Stock No. C1178
A rare clockmaker’s sector, with a tangent screw for fine adjustment, dating from the second half of the 19th century. The sector is unsigned.
The sector is 14 inches long and made of brass. The pinion sizing section of the scale is graduated from 6 to 12 at 0.25 intervals; the wheel sizing scale is graduated from 13 to 110 at one unit intervals and numbered at each interval. Unusually, the pinion area has a steel insert in the brass to reduce wear and thus improve accuracy.
The sector is a proportional gauge and was used principally for the rapid sizing of wheels and pinions. It can also be used for sizing spring barrels and their arbors. Detailed information on the construction and use of the sector is given in The Watch & Clock Makers’ Handbook Dictionary and Guide by F. J. Britten. The use of the sector was also described in the Horological Journal for January 1928, page 96.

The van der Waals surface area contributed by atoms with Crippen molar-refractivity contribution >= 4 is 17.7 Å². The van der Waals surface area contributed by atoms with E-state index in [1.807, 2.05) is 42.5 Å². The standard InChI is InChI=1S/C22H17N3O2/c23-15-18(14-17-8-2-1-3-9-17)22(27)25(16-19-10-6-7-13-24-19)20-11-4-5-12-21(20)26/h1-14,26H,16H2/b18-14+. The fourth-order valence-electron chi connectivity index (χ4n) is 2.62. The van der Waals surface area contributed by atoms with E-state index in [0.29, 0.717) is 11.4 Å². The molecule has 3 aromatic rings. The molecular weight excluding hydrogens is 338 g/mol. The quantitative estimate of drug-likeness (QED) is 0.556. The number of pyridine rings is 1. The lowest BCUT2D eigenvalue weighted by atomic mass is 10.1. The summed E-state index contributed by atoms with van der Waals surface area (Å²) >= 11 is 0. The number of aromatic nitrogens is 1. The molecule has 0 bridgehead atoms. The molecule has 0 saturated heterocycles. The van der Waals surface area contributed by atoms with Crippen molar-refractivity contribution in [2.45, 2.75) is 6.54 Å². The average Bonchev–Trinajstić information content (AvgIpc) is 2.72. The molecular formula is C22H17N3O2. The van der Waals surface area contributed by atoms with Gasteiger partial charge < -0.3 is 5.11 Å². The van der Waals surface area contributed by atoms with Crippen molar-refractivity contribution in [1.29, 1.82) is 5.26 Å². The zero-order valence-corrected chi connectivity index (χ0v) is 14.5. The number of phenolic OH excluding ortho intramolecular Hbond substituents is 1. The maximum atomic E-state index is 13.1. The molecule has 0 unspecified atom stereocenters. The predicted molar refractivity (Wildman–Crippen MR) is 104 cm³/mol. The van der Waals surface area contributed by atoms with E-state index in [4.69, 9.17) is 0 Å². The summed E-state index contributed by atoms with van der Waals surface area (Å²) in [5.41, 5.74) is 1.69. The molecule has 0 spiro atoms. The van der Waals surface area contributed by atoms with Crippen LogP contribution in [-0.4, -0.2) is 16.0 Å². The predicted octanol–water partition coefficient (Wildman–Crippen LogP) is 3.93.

The sector, as a proportional measuring tool, was known in the seventeenth century. Thomas Jump, a Prescot clockmaker, is believed to be the first person to adapt the sector for use in clock and watch making a few years before 1800. See Antiquarian Horology, December 1983 page 406.
This sector is very similar to those advertised in tool catalogues by Levy, Dreyfus & Co. (1886) and Ezra Bowman (1895), so may be American in origin. [See Crom: Horological Shop tools 1700 – 1900 pages 304 and 325]